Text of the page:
Born 1933 in Conehatta, Mississippi, United States of America. Lives and works in New York City.

Joe Overstreet with his portrait of Malcolm X in 1965

Joe Overstreet with his portrait of Malcolm X in 1965
Courtesy the artist
© Joe Overstreet
Photo: Danny Dawson

Joe Overstreet moved from his native Mississippi to California as a child. He studied at Contra Cost College and the California College of Arts and in the 1950s. He was mentored by the sculptor Sargent Johnson, a passionate advocate and supporter of black artists. In 1955 Overstreet moved to Los Angeles and started working for Walt Disney as an animator. The repetition involved in hand-drawn animation soon proved frustrating, and in 1957 Overstreet moved to New York City where he designed department store windows while also studying art. He soon immersed himself in the Harlem artistic scene, working as an art director for Harlem’s Black Arts Repertory Theater/School, becoming an advocate for African-American artists’ rights. His work at the time was abstract expressionist. With the 1964 Civil Rights Act and Overstreet’s engagement with the civil rights movement, his work shifted towards protest painting. Works such as Strange Fruit c.1965, based on Billy Holliday’s anti-lynching song, and The New Jemima 1964 directly address black oppression, challenging stereotypical images of blackness. In 1974 Joe Overstreet founded Kenkeleba House on the Lower East Side, an alternative gallery space dedicated to exhibiting work by African-American, Latino, Asian-American and Native American artists, which he still runs and where his studio is based today.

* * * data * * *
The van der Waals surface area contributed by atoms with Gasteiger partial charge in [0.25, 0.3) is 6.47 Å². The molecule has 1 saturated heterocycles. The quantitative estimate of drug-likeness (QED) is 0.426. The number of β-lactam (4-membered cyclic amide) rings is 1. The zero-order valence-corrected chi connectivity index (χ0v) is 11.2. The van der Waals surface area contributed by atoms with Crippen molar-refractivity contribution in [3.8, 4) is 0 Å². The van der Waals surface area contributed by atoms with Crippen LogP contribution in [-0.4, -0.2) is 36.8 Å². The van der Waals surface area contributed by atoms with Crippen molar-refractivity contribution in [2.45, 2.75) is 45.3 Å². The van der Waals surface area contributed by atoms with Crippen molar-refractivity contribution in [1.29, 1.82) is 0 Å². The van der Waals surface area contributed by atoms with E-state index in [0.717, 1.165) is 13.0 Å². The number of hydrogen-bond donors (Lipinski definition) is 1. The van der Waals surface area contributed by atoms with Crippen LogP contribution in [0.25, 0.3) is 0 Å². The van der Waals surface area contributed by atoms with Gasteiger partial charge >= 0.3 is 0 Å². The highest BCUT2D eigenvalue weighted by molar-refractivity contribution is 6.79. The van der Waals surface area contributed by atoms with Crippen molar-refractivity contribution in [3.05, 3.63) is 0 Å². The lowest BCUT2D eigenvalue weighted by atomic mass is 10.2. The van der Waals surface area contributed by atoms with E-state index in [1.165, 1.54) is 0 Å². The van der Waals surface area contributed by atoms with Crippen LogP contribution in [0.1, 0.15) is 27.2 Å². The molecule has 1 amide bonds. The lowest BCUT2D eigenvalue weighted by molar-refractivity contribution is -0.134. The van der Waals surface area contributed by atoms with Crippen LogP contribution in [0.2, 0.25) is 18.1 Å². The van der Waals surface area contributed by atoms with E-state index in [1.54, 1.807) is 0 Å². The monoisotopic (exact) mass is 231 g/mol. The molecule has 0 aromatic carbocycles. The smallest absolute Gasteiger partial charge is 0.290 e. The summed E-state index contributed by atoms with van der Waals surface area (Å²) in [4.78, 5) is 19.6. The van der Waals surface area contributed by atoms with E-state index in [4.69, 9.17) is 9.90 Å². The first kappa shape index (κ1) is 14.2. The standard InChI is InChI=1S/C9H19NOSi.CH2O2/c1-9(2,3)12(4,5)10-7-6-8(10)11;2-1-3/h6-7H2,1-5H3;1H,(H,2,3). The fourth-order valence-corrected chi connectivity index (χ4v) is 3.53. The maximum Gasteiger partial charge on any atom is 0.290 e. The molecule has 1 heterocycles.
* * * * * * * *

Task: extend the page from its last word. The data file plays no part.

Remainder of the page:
The New Jemima 1964 reimagines the racist stereotypical image of Aunt Jemima – a quintessential black servant who cooks, cleans, and looks after the children and the house, originally inspired by the Mammy character in Southern literature and the ‘Minstrel Shows’. The New Jemima in Overstreet’s painting is imbued with agency, fuelled by black pride and anger at centuries of oppression. His Jemima is a powerful figure, confidently gazing at the viewer, machine gun in hand, ready to fight for her rights. The ‘Made in USA’ sign in the painting is a reminder of the need to acknowledge African-Americans as equal citizens. 

Lina Džuverović
September 2015